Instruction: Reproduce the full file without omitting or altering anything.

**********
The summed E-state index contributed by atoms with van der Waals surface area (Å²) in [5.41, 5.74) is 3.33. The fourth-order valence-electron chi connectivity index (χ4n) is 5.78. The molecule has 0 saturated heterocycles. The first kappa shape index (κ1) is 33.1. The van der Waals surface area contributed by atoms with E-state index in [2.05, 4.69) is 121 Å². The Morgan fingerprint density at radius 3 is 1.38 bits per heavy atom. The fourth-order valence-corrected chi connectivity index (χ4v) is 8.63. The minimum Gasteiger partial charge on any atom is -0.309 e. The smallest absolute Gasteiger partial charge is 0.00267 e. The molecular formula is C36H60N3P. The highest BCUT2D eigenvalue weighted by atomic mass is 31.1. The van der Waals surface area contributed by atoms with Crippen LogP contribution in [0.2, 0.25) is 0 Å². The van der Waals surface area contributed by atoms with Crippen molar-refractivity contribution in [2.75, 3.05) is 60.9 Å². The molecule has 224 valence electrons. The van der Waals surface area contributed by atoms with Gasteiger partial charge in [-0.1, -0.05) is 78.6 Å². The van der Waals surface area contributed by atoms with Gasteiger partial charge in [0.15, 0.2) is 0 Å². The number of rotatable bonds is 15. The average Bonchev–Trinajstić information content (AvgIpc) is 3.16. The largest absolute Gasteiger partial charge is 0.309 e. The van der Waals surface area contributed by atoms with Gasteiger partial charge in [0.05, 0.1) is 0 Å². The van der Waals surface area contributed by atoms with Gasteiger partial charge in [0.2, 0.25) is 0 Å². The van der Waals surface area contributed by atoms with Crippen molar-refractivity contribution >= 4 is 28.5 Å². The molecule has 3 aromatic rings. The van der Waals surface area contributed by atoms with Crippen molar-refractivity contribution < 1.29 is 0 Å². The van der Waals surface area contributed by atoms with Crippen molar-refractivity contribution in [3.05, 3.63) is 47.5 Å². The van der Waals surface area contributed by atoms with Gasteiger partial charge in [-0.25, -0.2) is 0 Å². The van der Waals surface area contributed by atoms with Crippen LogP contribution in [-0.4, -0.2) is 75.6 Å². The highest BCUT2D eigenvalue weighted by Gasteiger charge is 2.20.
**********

The summed E-state index contributed by atoms with van der Waals surface area (Å²) in [5.41, 5.74) is 3.33. The fourth-order valence-electron chi connectivity index (χ4n) is 5.78. The molecule has 0 saturated heterocycles. The first kappa shape index (κ1) is 33.1. The van der Waals surface area contributed by atoms with E-state index in [2.05, 4.69) is 121 Å². The Morgan fingerprint density at radius 3 is 1.38 bits per heavy atom. The fourth-order valence-corrected chi connectivity index (χ4v) is 8.63. The minimum Gasteiger partial charge on any atom is -0.309 e. The smallest absolute Gasteiger partial charge is 0.00267 e. The molecular formula is C36H60N3P. The highest BCUT2D eigenvalue weighted by atomic mass is 31.1. The van der Waals surface area contributed by atoms with Crippen LogP contribution in [0.2, 0.25) is 0 Å². The van der Waals surface area contributed by atoms with Crippen molar-refractivity contribution in [2.75, 3.05) is 60.9 Å². The molecule has 224 valence electrons. The van der Waals surface area contributed by atoms with Gasteiger partial charge in [-0.1, -0.05) is 78.6 Å². The van der Waals surface area contributed by atoms with Gasteiger partial charge in [0.15, 0.2) is 0 Å². The number of rotatable bonds is 15. The average Bonchev–Trinajstić information content (AvgIpc) is 3.16. The largest absolute Gasteiger partial charge is 0.309 e. The van der Waals surface area contributed by atoms with Gasteiger partial charge in [0.05, 0.1) is 0 Å². The van der Waals surface area contributed by atoms with Gasteiger partial charge in [0.2, 0.25) is 0 Å². The van der Waals surface area contributed by atoms with Crippen molar-refractivity contribution >= 4 is 28.5 Å². The molecule has 3 aromatic rings. The van der Waals surface area contributed by atoms with Crippen molar-refractivity contribution < 1.29 is 0 Å². The van der Waals surface area contributed by atoms with Crippen molar-refractivity contribution in [3.05, 3.63) is 47.5 Å². The van der Waals surface area contributed by atoms with Gasteiger partial charge in [-0.25, -0.2) is 0 Å². The van der Waals surface area contributed by atoms with Crippen LogP contribution in [-0.4, -0.2) is 75.6 Å². The highest BCUT2D eigenvalue weighted by Gasteiger charge is 2.20.